• The key component of The Peel each day was the feature story.  The feature stories were brought life with written content, short videos, high-res images and interactive features created in HTML5.  In fact, our usage patterns would go off the charts when we had a rub & reveal HTML5 function in a feature story.
  • We ended up averaging around 5,000 “Uniques” per week and had over 125,000 downloads of the app.  “Time Spent” with the product averaged 13 minutes each time a person opened the app.

The Not So Good Stuff

  • We started out thinking the best thing we could do was to tie our publishing efforts into our existing content management system and workflow.  What a mistake.  Most legacy publishing systems start with a page-layout system that does not understand HTML5 or high-res images; we spent countless hours each day trying to make our desired functionality work within a system that didn’t want to accept it. We had wanted to focus all efforts around the needs and expectations of the end user, and not what the system would or would not do.  Sounds naive, but we missed many opportunities to grow upon content functionality due to being held back by the publishing system.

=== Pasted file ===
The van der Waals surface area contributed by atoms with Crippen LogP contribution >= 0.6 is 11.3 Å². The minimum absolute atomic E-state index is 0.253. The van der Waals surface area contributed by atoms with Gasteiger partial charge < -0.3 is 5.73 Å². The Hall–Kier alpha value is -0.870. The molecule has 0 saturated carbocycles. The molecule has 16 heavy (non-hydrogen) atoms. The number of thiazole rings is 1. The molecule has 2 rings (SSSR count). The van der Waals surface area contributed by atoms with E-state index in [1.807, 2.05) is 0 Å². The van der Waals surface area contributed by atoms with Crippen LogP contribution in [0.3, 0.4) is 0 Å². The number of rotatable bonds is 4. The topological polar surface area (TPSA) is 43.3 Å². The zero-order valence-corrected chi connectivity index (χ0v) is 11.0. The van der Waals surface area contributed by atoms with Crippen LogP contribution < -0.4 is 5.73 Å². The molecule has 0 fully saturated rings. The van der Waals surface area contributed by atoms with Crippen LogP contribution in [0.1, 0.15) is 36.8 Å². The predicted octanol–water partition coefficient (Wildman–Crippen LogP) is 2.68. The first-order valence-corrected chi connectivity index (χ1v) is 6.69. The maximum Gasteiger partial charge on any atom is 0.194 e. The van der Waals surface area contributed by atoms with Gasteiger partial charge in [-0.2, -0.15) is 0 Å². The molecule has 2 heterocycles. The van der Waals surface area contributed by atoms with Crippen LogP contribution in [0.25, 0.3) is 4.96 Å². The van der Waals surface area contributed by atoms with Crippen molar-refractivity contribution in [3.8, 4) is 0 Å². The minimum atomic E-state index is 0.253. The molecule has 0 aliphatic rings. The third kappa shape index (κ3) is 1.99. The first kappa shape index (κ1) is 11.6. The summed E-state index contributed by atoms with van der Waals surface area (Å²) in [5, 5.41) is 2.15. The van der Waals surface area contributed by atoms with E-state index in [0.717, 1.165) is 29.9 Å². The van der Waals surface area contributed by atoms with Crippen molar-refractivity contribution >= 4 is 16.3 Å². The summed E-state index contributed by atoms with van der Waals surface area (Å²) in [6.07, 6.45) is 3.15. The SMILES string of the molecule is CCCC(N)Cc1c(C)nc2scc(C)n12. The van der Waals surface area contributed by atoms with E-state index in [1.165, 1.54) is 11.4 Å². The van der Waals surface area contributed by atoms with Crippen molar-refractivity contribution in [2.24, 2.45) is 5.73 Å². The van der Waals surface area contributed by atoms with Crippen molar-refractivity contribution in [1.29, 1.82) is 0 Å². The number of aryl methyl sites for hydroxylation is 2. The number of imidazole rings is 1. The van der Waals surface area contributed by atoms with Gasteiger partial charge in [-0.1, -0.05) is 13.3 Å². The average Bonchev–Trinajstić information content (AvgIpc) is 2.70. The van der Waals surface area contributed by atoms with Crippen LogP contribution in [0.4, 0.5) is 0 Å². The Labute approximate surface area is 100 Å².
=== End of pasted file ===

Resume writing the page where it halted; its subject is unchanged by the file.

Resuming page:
• We should have developed more video and original content sooner.  We were so busy just trying to make our deadlines each day in the early stages, that we didn’t have time to collect data that would dictate what changes were needed.
  • The name change to “The Peel” (from its original name “OC Register Tablet app”) occurred when we had realized that most of the users of the iPad app were actually the same people who received the daily traditional print and website versions of the newspaper.  These readers were actually upset that they couldn’t find the stories from the web in the iPad app.  They were expecting an iPad rendition of the website and print products.  We quickly made a strategic shift away from the flagship brand, and what a difference it made. However, again a little late.  It’s not always easy being on the edge of new technology.